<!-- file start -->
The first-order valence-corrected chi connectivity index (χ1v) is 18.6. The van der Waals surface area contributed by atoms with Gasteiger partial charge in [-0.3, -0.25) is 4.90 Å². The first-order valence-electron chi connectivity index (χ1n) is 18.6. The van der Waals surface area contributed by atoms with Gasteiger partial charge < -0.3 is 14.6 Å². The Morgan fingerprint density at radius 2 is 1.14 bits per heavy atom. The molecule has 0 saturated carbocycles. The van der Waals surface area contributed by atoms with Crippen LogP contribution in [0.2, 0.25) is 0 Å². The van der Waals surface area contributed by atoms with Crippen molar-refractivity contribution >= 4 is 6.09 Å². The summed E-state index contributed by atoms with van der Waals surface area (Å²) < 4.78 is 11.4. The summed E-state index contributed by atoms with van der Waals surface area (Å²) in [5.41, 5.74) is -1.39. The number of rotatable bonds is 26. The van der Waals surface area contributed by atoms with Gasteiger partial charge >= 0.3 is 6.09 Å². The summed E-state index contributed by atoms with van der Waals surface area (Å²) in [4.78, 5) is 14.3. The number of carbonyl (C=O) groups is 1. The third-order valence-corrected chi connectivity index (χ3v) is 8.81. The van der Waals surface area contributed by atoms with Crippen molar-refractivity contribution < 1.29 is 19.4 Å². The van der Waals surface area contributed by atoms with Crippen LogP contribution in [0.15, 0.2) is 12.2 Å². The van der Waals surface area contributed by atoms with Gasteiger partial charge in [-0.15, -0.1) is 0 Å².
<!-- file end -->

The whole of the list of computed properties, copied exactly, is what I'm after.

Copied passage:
The first-order valence-corrected chi connectivity index (χ1v) is 18.6. The van der Waals surface area contributed by atoms with Gasteiger partial charge in [-0.3, -0.25) is 4.90 Å². The first-order valence-electron chi connectivity index (χ1n) is 18.6. The van der Waals surface area contributed by atoms with Gasteiger partial charge < -0.3 is 14.6 Å². The Morgan fingerprint density at radius 2 is 1.14 bits per heavy atom. The molecule has 0 saturated carbocycles. The van der Waals surface area contributed by atoms with Crippen LogP contribution in [0.2, 0.25) is 0 Å². The van der Waals surface area contributed by atoms with Crippen molar-refractivity contribution >= 4 is 6.09 Å². The summed E-state index contributed by atoms with van der Waals surface area (Å²) < 4.78 is 11.4. The summed E-state index contributed by atoms with van der Waals surface area (Å²) in [5.41, 5.74) is -1.39. The number of rotatable bonds is 26. The van der Waals surface area contributed by atoms with Gasteiger partial charge >= 0.3 is 6.09 Å². The summed E-state index contributed by atoms with van der Waals surface area (Å²) in [4.78, 5) is 14.3. The number of carbonyl (C=O) groups is 1. The third-order valence-corrected chi connectivity index (χ3v) is 8.81. The van der Waals surface area contributed by atoms with Crippen molar-refractivity contribution < 1.29 is 19.4 Å². The van der Waals surface area contributed by atoms with Crippen LogP contribution in [0.15, 0.2) is 12.2 Å². The van der Waals surface area contributed by atoms with Gasteiger partial charge in [-0.15, -0.1) is 0 Å².